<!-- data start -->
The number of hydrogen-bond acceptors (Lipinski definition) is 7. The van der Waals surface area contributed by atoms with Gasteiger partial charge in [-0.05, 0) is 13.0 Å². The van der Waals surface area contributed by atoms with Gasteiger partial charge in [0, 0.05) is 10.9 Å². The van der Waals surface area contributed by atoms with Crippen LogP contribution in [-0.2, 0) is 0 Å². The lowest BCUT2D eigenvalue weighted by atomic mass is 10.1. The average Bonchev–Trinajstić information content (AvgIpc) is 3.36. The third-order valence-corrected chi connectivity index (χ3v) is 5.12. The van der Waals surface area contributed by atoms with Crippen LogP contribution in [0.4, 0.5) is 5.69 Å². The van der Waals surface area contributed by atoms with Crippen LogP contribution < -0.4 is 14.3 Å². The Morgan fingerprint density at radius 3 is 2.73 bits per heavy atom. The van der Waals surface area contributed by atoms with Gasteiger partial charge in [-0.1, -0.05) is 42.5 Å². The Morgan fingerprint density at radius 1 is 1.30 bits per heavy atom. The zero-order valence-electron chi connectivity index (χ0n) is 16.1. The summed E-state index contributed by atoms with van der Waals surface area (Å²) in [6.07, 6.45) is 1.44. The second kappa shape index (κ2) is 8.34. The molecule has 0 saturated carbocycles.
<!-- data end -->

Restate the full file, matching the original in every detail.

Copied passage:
The number of hydrogen-bond acceptors (Lipinski definition) is 7. The van der Waals surface area contributed by atoms with Gasteiger partial charge in [-0.05, 0) is 13.0 Å². The van der Waals surface area contributed by atoms with Gasteiger partial charge in [0, 0.05) is 10.9 Å². The van der Waals surface area contributed by atoms with Crippen LogP contribution in [-0.2, 0) is 0 Å². The lowest BCUT2D eigenvalue weighted by atomic mass is 10.1. The average Bonchev–Trinajstić information content (AvgIpc) is 3.36. The third-order valence-corrected chi connectivity index (χ3v) is 5.12. The van der Waals surface area contributed by atoms with Crippen LogP contribution in [0.4, 0.5) is 5.69 Å². The van der Waals surface area contributed by atoms with Crippen LogP contribution < -0.4 is 14.3 Å². The Morgan fingerprint density at radius 3 is 2.73 bits per heavy atom. The van der Waals surface area contributed by atoms with Gasteiger partial charge in [-0.1, -0.05) is 42.5 Å². The Morgan fingerprint density at radius 1 is 1.30 bits per heavy atom. The zero-order valence-electron chi connectivity index (χ0n) is 16.1. The summed E-state index contributed by atoms with van der Waals surface area (Å²) in [6.07, 6.45) is 1.44. The second kappa shape index (κ2) is 8.34. The molecule has 0 saturated carbocycles.